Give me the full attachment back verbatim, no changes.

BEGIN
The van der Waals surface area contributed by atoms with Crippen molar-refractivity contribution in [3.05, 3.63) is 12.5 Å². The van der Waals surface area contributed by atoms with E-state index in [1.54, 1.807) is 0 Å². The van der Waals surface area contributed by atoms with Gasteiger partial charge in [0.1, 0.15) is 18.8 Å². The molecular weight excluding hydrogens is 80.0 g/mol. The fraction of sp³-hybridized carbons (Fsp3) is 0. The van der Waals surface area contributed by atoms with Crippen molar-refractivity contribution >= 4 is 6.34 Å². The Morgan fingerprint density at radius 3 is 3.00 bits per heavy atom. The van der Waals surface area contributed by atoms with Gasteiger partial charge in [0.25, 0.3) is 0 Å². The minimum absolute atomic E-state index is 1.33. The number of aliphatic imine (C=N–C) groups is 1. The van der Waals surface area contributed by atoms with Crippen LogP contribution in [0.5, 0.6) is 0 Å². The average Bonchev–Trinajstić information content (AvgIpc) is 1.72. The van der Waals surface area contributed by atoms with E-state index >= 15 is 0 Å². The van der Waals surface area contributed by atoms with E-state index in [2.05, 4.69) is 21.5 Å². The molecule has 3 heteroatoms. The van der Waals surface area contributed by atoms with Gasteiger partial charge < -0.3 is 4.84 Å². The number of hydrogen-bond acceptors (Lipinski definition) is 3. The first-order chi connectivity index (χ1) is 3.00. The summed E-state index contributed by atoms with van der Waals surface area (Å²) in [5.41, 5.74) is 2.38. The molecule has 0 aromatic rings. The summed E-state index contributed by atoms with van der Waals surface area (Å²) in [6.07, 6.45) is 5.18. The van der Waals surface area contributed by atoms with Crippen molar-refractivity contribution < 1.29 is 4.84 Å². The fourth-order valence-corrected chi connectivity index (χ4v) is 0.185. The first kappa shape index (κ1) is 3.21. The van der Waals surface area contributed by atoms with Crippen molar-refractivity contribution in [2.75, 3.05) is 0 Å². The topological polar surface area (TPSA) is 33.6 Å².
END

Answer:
The van der Waals surface area contributed by atoms with Crippen molar-refractivity contribution in [3.05, 3.63) is 12.5 Å². The van der Waals surface area contributed by atoms with E-state index in [1.54, 1.807) is 0 Å². The van der Waals surface area contributed by atoms with Gasteiger partial charge in [0.1, 0.15) is 18.8 Å². The molecular weight excluding hydrogens is 80.0 g/mol. The fraction of sp³-hybridized carbons (Fsp3) is 0. The van der Waals surface area contributed by atoms with Crippen molar-refractivity contribution >= 4 is 6.34 Å². The Morgan fingerprint density at radius 3 is 3.00 bits per heavy atom. The van der Waals surface area contributed by atoms with Gasteiger partial charge in [0.25, 0.3) is 0 Å². The minimum absolute atomic E-state index is 1.33. The number of aliphatic imine (C=N–C) groups is 1. The van der Waals surface area contributed by atoms with Crippen LogP contribution in [0.5, 0.6) is 0 Å². The average Bonchev–Trinajstić information content (AvgIpc) is 1.72. The van der Waals surface area contributed by atoms with E-state index >= 15 is 0 Å². The van der Waals surface area contributed by atoms with E-state index in [2.05, 4.69) is 21.5 Å². The molecule has 3 heteroatoms. The van der Waals surface area contributed by atoms with Gasteiger partial charge < -0.3 is 4.84 Å². The number of hydrogen-bond acceptors (Lipinski definition) is 3. The first-order chi connectivity index (χ1) is 3.00. The summed E-state index contributed by atoms with van der Waals surface area (Å²) in [5.41, 5.74) is 2.38. The molecule has 0 aromatic rings. The summed E-state index contributed by atoms with van der Waals surface area (Å²) in [6.07, 6.45) is 5.18. The van der Waals surface area contributed by atoms with Crippen molar-refractivity contribution < 1.29 is 4.84 Å². The fourth-order valence-corrected chi connectivity index (χ4v) is 0.185. The first kappa shape index (κ1) is 3.21. The van der Waals surface area contributed by atoms with Crippen molar-refractivity contribution in [2.75, 3.05) is 0 Å². The topological polar surface area (TPSA) is 33.6 Å².